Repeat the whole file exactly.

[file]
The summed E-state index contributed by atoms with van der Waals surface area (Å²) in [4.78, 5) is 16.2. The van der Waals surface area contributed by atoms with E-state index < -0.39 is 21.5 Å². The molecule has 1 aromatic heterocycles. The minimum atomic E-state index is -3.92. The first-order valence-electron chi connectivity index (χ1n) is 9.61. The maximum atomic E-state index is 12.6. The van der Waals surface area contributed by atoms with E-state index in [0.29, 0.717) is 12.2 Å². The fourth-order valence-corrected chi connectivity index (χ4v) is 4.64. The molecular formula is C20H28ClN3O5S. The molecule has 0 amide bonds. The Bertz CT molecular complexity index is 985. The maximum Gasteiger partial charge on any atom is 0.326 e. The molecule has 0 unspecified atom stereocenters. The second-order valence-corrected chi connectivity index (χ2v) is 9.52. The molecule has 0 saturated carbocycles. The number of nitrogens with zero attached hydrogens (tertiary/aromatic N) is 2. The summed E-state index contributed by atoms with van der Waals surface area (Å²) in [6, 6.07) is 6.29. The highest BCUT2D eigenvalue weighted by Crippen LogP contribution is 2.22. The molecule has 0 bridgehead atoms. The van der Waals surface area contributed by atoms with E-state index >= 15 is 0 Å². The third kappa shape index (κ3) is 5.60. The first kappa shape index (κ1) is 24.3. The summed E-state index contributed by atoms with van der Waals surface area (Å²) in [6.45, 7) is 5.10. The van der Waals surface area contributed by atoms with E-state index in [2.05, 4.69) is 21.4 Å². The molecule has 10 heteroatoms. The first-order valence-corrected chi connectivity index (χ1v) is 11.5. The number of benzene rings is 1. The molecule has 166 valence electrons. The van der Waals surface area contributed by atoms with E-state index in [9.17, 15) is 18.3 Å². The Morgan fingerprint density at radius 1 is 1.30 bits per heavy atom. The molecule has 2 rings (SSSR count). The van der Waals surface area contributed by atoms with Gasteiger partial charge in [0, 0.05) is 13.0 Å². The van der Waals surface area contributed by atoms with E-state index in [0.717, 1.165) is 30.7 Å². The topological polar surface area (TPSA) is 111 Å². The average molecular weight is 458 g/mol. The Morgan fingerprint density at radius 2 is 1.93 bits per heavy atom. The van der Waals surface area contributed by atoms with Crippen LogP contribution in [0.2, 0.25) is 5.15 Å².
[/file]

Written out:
The summed E-state index contributed by atoms with van der Waals surface area (Å²) in [4.78, 5) is 16.2. The van der Waals surface area contributed by atoms with E-state index < -0.39 is 21.5 Å². The molecule has 1 aromatic heterocycles. The minimum atomic E-state index is -3.92. The first-order valence-electron chi connectivity index (χ1n) is 9.61. The maximum atomic E-state index is 12.6. The van der Waals surface area contributed by atoms with E-state index in [0.29, 0.717) is 12.2 Å². The fourth-order valence-corrected chi connectivity index (χ4v) is 4.64. The molecular formula is C20H28ClN3O5S. The molecule has 0 amide bonds. The Bertz CT molecular complexity index is 985. The maximum Gasteiger partial charge on any atom is 0.326 e. The molecule has 0 unspecified atom stereocenters. The second-order valence-corrected chi connectivity index (χ2v) is 9.52. The molecule has 0 saturated carbocycles. The number of nitrogens with zero attached hydrogens (tertiary/aromatic N) is 2. The summed E-state index contributed by atoms with van der Waals surface area (Å²) in [6, 6.07) is 6.29. The highest BCUT2D eigenvalue weighted by Crippen LogP contribution is 2.22. The molecule has 0 bridgehead atoms. The van der Waals surface area contributed by atoms with E-state index >= 15 is 0 Å². The third kappa shape index (κ3) is 5.60. The first kappa shape index (κ1) is 24.3. The summed E-state index contributed by atoms with van der Waals surface area (Å²) in [6.45, 7) is 5.10. The van der Waals surface area contributed by atoms with E-state index in [2.05, 4.69) is 21.4 Å². The molecule has 10 heteroatoms. The first-order valence-corrected chi connectivity index (χ1v) is 11.5. The number of benzene rings is 1. The molecule has 166 valence electrons. The van der Waals surface area contributed by atoms with E-state index in [9.17, 15) is 18.3 Å². The Morgan fingerprint density at radius 1 is 1.30 bits per heavy atom. The molecule has 2 rings (SSSR count). The van der Waals surface area contributed by atoms with Gasteiger partial charge in [0, 0.05) is 13.0 Å². The van der Waals surface area contributed by atoms with E-state index in [0.717, 1.165) is 30.7 Å². The topological polar surface area (TPSA) is 111 Å². The average molecular weight is 458 g/mol. The Morgan fingerprint density at radius 2 is 1.93 bits per heavy atom. The van der Waals surface area contributed by atoms with Crippen LogP contribution in [0.2, 0.25) is 5.15 Å².